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June 4, 2009

Materials Science

Quasicrystals In Nature

Search turns up oddly ordered crystalline grains in Al-Cu-Fe minerals

Mitch Jacoby

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QUASI INSIDE This millimeter-sized fragment revealed a mix of minerals, including khatyrkite and cupalite that contain quasicrystalline grains. Courtesy of Science/AAAS
QUASI INSIDE This millimeter-sized fragment revealed a mix of minerals, including khatyrkite and cupalite that contain quasicrystalline grains.

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In the 25 years since quasiperiodic crystals were first proposed to exist, scientists have observed and studied more than 100 examples of these oddly ordered materials. All of them were synthesized in laboratories—until now.

An international research team has found a quasicrystal in a naturally occurring mineral sample originating in Russia (Science 2009, 324, 1306). The finding broadens the range of natural atomic structures and could provide clues that lead scientists to synthesize new kinds of quasicrystals.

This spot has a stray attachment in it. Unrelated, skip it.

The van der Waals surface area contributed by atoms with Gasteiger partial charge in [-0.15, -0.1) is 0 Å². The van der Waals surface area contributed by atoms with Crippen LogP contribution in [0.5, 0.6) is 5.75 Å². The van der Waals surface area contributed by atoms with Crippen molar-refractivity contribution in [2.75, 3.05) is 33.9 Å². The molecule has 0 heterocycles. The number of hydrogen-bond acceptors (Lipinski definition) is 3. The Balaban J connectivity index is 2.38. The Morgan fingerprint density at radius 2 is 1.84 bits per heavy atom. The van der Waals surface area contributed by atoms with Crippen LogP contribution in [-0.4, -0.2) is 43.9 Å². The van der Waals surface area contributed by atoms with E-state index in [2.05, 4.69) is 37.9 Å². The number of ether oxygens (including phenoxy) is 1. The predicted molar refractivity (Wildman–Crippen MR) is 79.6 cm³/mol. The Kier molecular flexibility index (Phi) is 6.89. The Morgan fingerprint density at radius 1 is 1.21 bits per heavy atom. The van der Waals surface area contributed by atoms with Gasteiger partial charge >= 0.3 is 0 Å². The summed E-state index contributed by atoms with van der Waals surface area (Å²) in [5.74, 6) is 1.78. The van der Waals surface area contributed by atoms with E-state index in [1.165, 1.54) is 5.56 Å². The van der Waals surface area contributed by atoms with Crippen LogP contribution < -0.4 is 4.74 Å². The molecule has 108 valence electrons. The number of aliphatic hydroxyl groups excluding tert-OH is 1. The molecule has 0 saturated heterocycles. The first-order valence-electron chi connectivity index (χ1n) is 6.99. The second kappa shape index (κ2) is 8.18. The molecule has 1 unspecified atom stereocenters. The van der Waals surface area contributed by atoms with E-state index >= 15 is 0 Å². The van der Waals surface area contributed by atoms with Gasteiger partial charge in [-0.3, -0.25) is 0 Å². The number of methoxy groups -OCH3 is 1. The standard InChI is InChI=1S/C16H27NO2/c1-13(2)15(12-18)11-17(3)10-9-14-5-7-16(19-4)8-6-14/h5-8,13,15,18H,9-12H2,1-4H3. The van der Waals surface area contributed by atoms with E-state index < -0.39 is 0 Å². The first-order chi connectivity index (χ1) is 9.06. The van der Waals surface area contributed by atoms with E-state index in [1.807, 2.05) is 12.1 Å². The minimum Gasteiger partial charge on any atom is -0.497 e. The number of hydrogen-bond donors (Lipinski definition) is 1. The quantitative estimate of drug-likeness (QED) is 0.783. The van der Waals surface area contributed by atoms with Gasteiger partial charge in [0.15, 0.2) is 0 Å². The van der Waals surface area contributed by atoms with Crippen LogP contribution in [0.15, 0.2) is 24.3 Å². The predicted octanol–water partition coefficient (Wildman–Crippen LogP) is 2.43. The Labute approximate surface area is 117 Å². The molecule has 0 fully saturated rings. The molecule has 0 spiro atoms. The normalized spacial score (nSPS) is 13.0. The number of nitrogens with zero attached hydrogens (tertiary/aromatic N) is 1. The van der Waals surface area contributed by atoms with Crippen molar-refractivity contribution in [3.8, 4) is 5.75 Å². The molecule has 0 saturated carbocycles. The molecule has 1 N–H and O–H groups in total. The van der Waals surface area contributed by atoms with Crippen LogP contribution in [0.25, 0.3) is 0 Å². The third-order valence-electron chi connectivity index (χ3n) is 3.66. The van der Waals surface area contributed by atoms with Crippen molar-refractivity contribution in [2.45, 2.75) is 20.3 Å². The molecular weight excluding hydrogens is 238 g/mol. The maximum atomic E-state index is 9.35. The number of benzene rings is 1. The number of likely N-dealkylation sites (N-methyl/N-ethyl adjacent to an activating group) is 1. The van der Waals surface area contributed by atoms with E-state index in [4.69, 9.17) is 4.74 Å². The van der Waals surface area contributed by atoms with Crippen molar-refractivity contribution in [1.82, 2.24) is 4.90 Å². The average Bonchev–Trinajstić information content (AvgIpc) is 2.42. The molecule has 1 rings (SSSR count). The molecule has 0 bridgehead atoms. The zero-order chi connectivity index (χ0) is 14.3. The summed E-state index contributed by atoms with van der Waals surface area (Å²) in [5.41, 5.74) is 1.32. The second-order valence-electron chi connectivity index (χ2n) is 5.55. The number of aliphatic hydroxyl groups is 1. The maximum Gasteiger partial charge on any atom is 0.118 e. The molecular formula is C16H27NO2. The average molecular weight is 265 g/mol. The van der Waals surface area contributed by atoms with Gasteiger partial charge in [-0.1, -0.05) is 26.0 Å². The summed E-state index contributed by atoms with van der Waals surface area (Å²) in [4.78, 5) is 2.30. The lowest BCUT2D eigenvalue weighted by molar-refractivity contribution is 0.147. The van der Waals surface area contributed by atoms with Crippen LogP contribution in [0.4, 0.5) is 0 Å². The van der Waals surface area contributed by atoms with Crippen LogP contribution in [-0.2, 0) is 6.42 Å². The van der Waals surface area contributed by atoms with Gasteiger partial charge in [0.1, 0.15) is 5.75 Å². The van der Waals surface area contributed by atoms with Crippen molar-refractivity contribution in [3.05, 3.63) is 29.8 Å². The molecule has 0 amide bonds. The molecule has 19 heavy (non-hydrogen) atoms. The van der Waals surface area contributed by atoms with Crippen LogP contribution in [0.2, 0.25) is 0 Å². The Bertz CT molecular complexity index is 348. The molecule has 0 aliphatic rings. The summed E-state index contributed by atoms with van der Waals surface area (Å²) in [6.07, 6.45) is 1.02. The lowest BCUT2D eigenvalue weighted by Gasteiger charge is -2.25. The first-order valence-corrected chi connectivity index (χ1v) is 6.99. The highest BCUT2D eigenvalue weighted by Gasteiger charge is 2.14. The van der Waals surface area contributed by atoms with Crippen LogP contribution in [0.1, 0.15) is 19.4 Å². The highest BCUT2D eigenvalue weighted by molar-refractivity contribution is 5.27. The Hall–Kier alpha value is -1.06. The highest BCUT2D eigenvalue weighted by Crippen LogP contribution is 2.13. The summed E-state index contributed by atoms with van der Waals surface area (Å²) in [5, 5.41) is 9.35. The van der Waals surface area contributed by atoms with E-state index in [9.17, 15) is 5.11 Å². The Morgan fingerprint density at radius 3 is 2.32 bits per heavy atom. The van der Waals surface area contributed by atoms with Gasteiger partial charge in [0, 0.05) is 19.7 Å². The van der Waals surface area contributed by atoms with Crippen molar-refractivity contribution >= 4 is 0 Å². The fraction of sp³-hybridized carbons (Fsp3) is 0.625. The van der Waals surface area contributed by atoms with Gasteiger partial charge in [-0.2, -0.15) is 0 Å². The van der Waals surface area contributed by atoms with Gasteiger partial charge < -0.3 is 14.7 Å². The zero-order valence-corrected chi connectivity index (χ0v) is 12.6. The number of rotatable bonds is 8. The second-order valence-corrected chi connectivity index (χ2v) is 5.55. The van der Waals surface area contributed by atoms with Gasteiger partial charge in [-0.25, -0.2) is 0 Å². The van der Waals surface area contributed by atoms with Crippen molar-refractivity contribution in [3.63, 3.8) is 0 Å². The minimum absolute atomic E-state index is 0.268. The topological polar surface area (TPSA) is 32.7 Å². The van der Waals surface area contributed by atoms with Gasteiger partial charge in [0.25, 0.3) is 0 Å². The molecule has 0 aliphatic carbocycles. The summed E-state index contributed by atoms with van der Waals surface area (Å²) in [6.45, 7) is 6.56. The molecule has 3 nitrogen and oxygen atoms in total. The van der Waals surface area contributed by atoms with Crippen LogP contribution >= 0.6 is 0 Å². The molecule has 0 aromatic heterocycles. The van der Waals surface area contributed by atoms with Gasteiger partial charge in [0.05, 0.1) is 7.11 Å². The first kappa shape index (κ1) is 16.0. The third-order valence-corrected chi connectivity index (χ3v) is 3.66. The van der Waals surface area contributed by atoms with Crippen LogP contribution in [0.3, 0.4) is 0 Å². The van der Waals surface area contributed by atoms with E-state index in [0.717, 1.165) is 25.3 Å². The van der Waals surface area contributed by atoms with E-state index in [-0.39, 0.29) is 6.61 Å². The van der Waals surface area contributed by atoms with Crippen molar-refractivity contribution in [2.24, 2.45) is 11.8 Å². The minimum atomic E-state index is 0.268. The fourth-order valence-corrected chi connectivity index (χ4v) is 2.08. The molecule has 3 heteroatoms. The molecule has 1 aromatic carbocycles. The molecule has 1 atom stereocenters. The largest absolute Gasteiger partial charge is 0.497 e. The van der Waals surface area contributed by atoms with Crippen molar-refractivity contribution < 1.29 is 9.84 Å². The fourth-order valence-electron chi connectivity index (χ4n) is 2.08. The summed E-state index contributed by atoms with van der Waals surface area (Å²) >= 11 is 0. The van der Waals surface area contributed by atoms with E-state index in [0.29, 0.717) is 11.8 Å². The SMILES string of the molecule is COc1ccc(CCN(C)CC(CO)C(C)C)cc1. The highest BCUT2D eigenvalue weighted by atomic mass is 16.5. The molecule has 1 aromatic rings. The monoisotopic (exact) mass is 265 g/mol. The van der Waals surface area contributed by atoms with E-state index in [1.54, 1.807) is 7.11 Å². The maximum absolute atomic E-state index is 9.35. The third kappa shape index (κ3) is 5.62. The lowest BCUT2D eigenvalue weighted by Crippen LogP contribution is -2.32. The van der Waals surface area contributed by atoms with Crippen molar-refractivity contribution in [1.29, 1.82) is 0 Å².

Quasicrystals are ordered solids that lack periodicity, meaning their structures cannot be depicted by a geometric pattern of atoms that repeats in three dimensions at fixed intervals—a description of ordinary crystals. Typically built from multicomponent alloys, quasicrystals often exhibit five- or 10-fold rotational symmetry, a condition that's theoretically forbidden in conventional crystallography.

After years of searching, Luca Bindi of the Museum of Natural History, in Florence, Italy, and Princeton University's Paul J. Steinhardt and coworkers Peter J. Lu and Nan Yao discovered fivefold symmetry in micrometer-sized quasicrystal grains in samples of khatyrkite and cupalite. The Al-Cu-Fe-based mineral specimens in the Florence museum are reported to have come from the Koryak Mountains in Russia.

"Only because of Luca's stubborn determination and willingness to test every part of the sample was the quasicrystal found. It's a miracle, really," Steinhardt says.

Chemical & Engineering News
ISSN 0009-2347
Copyright © 2011 American Chemical Society
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